There are Cory’s collegiate football hopes being dashed by his father. The boy believes Troy’s refusal to be happy is rooted in jealousy and he’s half correct. It’s not jealousy that Cory may prove better than his old man, but the jealousy that he has an opportunity to backstop the volatile choice of professional sports with a trade in case it all implodes. There’s the notion that, despite everything, Troy went through (the details of which are left to Wilson’s magnificently written, hyperbolic and fantasy-tinged stories his lead speaks with a gin-soaked smile), he came out with a devoted wife and a life worth living. His best friend Jim Bono (Henderson) saw this turn of events and latched on until it happened to him, too.
But nothing is ever as it seems and nothing is ever perfect in a “Leave It to Beaver” way regardless of race or economic standing. The Troys of the world aren’t wired to explain their motivations beyond extreme psychological punishments pushing their sons farther away. The Troys of the world are never satisfied with a “good life" like Bono when distractions continue to promise something a little bit better instead. And the idea that life stifles your ambitions and dreams isn’t yours and yours alone. You can be selfish to the point of risking everything good that ever happened to you, but never seek pity. Never ask for understanding from the person who stood by you despite experiencing the same crisis of identity each day without acting upon it.
In this regard, Washington—no matter how amazing in this role of hidden depths as a husband, father, son, and friend—is far less revelatory than is Davis as Rose. Here’s a woman who epitomizes the 1950s housewife with a public face of strength and joy against a private one of cautious optimism and quiet suffering. We watch her set Troy straight when his stories get out of hand or too “macho.” We watch her undying love for this man despite knowing he has some demons that he simply won’t let her help alleviate. But she isn’t some caricature bolstering harmful stereotypes of what a “wife” should be. She’s allowed her moment to speak her mind and admit choices she willingly made with regret and those now supplying her with renewed vitality.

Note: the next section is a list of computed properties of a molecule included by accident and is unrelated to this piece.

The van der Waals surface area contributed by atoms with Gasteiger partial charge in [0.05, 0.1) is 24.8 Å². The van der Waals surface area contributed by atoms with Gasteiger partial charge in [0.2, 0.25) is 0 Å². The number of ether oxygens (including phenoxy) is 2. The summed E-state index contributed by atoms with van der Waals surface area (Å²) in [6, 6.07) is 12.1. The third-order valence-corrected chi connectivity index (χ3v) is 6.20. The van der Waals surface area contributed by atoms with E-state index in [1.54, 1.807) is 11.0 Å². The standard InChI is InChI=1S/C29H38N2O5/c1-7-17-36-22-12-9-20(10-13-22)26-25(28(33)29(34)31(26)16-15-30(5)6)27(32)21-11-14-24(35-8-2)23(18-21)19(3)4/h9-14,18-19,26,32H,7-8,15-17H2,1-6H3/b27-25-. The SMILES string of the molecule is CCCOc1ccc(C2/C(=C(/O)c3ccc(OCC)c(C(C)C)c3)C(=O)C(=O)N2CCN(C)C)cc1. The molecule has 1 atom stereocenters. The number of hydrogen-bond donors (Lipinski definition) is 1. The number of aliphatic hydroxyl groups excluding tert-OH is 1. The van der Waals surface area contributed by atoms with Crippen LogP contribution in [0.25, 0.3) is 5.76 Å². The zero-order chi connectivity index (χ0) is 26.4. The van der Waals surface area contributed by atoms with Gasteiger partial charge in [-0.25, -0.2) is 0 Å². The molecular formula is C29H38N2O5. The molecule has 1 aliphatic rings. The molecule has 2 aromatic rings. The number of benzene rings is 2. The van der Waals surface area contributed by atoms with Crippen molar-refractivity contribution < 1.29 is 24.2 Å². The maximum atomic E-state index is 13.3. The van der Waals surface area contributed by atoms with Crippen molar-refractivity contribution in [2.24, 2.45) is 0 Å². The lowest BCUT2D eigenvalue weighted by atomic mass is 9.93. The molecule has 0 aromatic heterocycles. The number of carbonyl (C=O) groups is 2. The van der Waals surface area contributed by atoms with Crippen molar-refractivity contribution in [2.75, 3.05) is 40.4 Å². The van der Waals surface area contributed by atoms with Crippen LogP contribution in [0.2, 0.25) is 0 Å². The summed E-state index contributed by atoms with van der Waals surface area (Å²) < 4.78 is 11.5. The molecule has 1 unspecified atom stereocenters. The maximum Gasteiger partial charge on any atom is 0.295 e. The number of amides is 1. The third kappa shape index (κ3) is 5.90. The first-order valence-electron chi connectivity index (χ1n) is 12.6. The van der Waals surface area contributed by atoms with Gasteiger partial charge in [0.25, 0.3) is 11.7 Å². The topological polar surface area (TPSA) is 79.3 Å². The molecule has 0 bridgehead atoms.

Rose is the glue that precariously holds this family together for better or worse, seeing the good in each cog even if it’s often difficult to look past the bad. We feel a release resting on the horizon during her early scenes with each disapproving glance when Troy’s ego gets the better of his humanity. We just aren’t quite prepared for the catalyst’s full scope or the visceral power of her reaction. Davis and Washington handle the resulting control shift beautifully—their interactions with each other reverses despite the fact nothing on the surface changes. She grows stronger as he accepts his waning moral superiority as false. Rose might not receive what she had hoped, but she rises to the occasion anyway. Troy, on the other hand, becomes exactly what he promised he never would.
No matter how much respect we may lose for this blue-collar garbage collector, we cannot deny that he didn’t accomplish what he sacrificed his very self to do. Life throws the Maxson clan more curveballs than most (just look at Gabe’s reward for serving his country) and Troy strikes out more than his fair share, but this era measures success by one’s children. The lesson here (beyond its supernaturally-tinged epilogue) is that all we can ever aspire to do is give our kids the best parts of ourselves. We give them what we didn’t have and we pray they don’t fall into the same traps that we fell into. If we can’t learn from our own mistakes, hopefully they can. Maybe then the pain wrought will be worth it.
Rating: PG-13 | Runtime: 138 minutes | Release Date: December 25th, 2016 (USA)
Studio: Paramount Pictures
Director(s): Denzel Washington
Writer(s): August Wilson / August Wilson (play)